With the advent of television networks devoted to foods and programs geared toward “cooking it yourself,” today’s backyard chefs consider themselves masters of the so‐called “barbecue arts.” Unfortunately, clothed in their “Kiss the Cook” aprons—with tongs in hand and battery‐powered temperature probe at the ready—they are ill‐prepared when it comes to duplicating real barbecue cooking.
You see, contrary to popular belief, barbecue isn’t simply a matter of dousing a bag full of charcoal briquettes with lighter fluid, lighting a match, and then searing a slab of meat on a metal grill suspended above the glowing embers. Really, barbecuing isn’t cooking in a sense that we know it at all, but rather a slow‐smoking process that takes place over burned hardwoods like hickory or oak. It’s the succulent smoke that prepares the meat for consumption and gives it character. And no—barbecue isn’t cooking over a propane grill, either.
By all historical accounts, it appears that the confusion began in a land long ago and far away with a Haitian framework of sticks that was used for drying or roasting meat. Supposedly, the explorer Cortez and his happy‐go‐lucky band of pillagers were cruising the Caribbean when they encountered native Indians preparing fish on these racks of interwoven branches. As seafarers are apt to be, the band was very hungry and lavished praise and approval upon this curious method of meat preparation as their stomachs filled.
Consequently, they took the technique and the word to describe it with them. While their exploration skills were nonpareil, linguists they were not. As often happens, the pronunciation of their newly learned word changed gradually. In the Spanish tongue, the racks and the method of cooking came to be known by the word “barbacoa.” After some further dilution over the passage of time, the word “barbecue” surfaced in English.
Unfortunately, the term did not distinguish the nuances involved in the cooking process and was soon adopted by anyone and everyone who cooked meat on a grill raised over a flaming heat source. By the time the backyard barbecue emerged as an American icon during the 1950s, people assumed that quickly cooking meat on a grill was barbecue. Soon, everything was fair barbecue game, including hamburgers, hotdogs, steaks—even sliced pineapple. By golly, if you could slap it on the grill and cook it without having it fall through the thin wire mesh and burn to a crisp, it was barbecue.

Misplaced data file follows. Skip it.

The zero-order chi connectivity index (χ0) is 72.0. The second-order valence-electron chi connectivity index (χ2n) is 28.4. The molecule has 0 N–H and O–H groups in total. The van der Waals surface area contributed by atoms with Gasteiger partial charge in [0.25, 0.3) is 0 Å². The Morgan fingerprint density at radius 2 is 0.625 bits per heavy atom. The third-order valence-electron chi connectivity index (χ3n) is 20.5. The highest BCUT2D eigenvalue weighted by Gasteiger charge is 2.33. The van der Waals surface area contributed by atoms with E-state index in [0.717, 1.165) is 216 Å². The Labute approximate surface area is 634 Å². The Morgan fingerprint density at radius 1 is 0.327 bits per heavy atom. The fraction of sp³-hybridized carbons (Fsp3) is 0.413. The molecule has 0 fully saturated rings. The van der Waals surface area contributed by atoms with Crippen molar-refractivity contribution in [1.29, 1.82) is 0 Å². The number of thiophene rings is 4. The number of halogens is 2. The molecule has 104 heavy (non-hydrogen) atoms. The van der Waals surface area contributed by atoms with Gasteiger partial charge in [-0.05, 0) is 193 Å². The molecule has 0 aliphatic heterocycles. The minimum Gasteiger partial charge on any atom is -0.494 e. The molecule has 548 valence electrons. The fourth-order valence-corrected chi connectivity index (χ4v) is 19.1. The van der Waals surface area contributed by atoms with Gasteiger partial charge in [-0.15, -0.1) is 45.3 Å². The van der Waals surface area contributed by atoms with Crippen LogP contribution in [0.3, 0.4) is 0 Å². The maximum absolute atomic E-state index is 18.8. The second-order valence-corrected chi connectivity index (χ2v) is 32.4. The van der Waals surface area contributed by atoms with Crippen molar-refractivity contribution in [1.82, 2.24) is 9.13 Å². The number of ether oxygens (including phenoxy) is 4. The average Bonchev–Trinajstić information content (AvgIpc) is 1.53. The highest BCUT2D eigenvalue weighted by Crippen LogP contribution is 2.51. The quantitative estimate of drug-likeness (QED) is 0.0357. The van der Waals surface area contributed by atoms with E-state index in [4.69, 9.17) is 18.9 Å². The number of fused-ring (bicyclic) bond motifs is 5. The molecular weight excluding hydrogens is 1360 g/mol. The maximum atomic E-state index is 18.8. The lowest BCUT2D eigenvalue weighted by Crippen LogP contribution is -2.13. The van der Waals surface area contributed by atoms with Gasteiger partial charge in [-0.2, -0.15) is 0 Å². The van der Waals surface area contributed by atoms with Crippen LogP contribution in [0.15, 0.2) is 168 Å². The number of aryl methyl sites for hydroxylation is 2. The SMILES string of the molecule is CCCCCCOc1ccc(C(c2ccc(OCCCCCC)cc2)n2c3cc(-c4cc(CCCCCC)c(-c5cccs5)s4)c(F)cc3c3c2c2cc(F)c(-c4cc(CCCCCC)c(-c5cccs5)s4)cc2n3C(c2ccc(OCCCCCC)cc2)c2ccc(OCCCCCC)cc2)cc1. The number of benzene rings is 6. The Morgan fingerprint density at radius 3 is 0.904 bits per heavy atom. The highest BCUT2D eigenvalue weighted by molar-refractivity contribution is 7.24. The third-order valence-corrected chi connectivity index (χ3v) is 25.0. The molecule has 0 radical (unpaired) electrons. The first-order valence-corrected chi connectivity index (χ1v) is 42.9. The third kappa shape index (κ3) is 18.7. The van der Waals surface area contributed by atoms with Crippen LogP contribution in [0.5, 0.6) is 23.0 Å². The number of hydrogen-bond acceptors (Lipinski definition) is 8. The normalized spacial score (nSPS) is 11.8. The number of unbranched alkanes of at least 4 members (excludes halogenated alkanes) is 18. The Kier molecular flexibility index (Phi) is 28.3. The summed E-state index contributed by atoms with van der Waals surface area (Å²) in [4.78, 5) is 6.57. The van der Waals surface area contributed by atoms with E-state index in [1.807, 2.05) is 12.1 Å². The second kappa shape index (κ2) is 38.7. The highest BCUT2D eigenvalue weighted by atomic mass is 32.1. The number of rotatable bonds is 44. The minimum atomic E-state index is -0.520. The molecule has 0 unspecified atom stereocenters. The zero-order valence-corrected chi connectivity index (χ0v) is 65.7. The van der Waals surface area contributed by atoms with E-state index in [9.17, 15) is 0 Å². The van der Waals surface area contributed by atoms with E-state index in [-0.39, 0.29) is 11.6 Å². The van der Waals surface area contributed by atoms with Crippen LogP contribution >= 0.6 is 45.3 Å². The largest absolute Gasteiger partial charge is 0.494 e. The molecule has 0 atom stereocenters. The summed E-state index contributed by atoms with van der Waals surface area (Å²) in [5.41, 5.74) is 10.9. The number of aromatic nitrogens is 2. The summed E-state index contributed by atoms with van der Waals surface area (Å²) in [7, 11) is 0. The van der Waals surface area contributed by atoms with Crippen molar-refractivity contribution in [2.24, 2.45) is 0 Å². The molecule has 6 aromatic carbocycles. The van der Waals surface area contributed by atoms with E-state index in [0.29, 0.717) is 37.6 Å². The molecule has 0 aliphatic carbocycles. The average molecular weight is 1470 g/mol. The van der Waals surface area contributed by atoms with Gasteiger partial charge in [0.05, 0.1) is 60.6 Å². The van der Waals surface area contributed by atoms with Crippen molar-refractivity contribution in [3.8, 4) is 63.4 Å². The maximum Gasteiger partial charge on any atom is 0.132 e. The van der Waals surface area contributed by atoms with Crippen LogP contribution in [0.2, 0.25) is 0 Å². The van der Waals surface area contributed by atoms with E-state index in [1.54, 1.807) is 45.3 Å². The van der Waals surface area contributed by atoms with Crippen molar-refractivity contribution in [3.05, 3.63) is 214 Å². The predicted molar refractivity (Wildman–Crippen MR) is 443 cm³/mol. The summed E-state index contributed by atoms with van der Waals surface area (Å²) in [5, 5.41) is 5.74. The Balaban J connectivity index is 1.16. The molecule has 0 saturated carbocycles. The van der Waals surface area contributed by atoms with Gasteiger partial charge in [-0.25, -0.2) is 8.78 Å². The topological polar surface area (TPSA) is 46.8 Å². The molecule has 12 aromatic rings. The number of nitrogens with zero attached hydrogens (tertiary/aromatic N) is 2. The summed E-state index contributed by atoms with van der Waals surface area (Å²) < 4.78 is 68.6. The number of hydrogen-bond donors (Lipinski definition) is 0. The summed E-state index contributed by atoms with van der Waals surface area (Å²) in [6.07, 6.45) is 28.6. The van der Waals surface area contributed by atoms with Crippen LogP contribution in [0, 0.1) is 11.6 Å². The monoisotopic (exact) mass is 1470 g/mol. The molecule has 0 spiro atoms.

Despite the fact that the elements used to prepare old‐fashioned, southern‐smoked barbecue (of the type described in this book) and grilled foods have much in common, there are two subtle differences that should be noted in the two forms of cooking. First, with grilling, the fire—whether it uses wood coals or a gas flame for fuel—is very hot. Second, the foods that are placed upon the dancing flames are seared and cooked quickly. The desire to impart the meat with smoke flavor is secondary. Grilling is a lot like driving on the freeway: you can get there pretty fast, but you don’t experience much of the journey while en route.
On the other hand, the type of smoking that is done in a covered cooking arrangement or barbecue “pit” relies on a more patient technique. Here, there are never any active flames directly under the meat. The cooking temperature is much lower and moisture is abundant, with the aroma of smoke a much‐desired part of the process. The meat is basted sparingly and cooked throughout. Time is of the essence, but not the way you would normally think: it takes 8 to 12 hours to cook the typical pork shoulder. There is no rush.
The resulting fall‐off‐the‐bone‐tender meat is what author John Egerton describes in Southern Food as a “moist, tender, delicious, and distinctively original delicacy.” This is the back‐road, slow‐lane school of cooking, with all the delightful nuances of the cooking journey recorded in the meat itself.
Today, this time‐honored path of slow‐cooking is the route taken by barbecue fans in all 50 states. The gospel of ’cue has spread nationwide, with hand‐me‐down recipes and techniques exported from the South to all parts of the country—and new ones invented. The variety is lip‐smacking, to say the least.
In St. Louis, you may sample the best of barbecue pork steaks or pork spareribs. In Hawaii, you will find the traditional Asian‐inspired plate lunch or “Hawaiian barbecue,” with Emu‐cooked (pit‐cooked) pork butt (kalua pig) as the main ingredient. Up in Alaska, barbecued salmon—smoked the traditional way on cedar sticks—is a hands‐down favorite. Down in Alabama, you might very well be surprised when your barbecue meat is served with “white sauce,” a local favorite. In Arkansas, the prevalence of chicken dominates the menu, prepared with a dry rub and smoked (diners add their own sauce).